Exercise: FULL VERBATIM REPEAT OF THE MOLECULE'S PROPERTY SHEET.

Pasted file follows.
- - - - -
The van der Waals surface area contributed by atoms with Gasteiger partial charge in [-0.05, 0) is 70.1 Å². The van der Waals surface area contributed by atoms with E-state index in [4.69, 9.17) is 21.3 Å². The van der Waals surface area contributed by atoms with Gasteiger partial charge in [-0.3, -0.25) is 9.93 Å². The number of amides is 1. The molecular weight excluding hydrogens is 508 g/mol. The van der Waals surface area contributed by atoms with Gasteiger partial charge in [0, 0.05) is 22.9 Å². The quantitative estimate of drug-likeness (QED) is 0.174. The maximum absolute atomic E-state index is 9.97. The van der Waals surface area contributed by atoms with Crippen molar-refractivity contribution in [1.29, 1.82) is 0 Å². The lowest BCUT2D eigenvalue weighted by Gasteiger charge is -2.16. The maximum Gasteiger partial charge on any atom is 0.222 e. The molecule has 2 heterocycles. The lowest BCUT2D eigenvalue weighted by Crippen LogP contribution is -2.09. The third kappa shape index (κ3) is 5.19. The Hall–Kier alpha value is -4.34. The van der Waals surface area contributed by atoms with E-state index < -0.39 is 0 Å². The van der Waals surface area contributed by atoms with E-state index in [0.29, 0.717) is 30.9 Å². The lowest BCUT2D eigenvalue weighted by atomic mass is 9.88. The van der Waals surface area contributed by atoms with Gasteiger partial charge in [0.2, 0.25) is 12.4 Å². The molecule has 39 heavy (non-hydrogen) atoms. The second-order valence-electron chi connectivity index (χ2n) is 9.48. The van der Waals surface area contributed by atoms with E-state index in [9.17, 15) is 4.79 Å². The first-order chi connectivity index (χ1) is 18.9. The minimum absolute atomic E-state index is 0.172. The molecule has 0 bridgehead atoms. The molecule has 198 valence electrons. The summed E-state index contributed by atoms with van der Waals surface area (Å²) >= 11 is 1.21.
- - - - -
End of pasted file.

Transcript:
The van der Waals surface area contributed by atoms with Gasteiger partial charge in [-0.05, 0) is 70.1 Å². The van der Waals surface area contributed by atoms with E-state index in [4.69, 9.17) is 21.3 Å². The van der Waals surface area contributed by atoms with Gasteiger partial charge in [-0.3, -0.25) is 9.93 Å². The number of amides is 1. The molecular weight excluding hydrogens is 508 g/mol. The van der Waals surface area contributed by atoms with Gasteiger partial charge in [0, 0.05) is 22.9 Å². The quantitative estimate of drug-likeness (QED) is 0.174. The maximum absolute atomic E-state index is 9.97. The van der Waals surface area contributed by atoms with Crippen molar-refractivity contribution in [1.29, 1.82) is 0 Å². The lowest BCUT2D eigenvalue weighted by Gasteiger charge is -2.16. The maximum Gasteiger partial charge on any atom is 0.222 e. The molecule has 2 heterocycles. The lowest BCUT2D eigenvalue weighted by Crippen LogP contribution is -2.09. The third kappa shape index (κ3) is 5.19. The Hall–Kier alpha value is -4.34. The van der Waals surface area contributed by atoms with E-state index < -0.39 is 0 Å². The van der Waals surface area contributed by atoms with E-state index in [0.29, 0.717) is 30.9 Å². The lowest BCUT2D eigenvalue weighted by atomic mass is 9.88. The van der Waals surface area contributed by atoms with Gasteiger partial charge in [0.2, 0.25) is 12.4 Å². The molecule has 39 heavy (non-hydrogen) atoms. The second-order valence-electron chi connectivity index (χ2n) is 9.48. The van der Waals surface area contributed by atoms with E-state index in [9.17, 15) is 4.79 Å². The first-order chi connectivity index (χ1) is 18.9. The minimum absolute atomic E-state index is 0.172. The molecule has 0 bridgehead atoms. The molecule has 198 valence electrons. The summed E-state index contributed by atoms with van der Waals surface area (Å²) >= 11 is 1.21.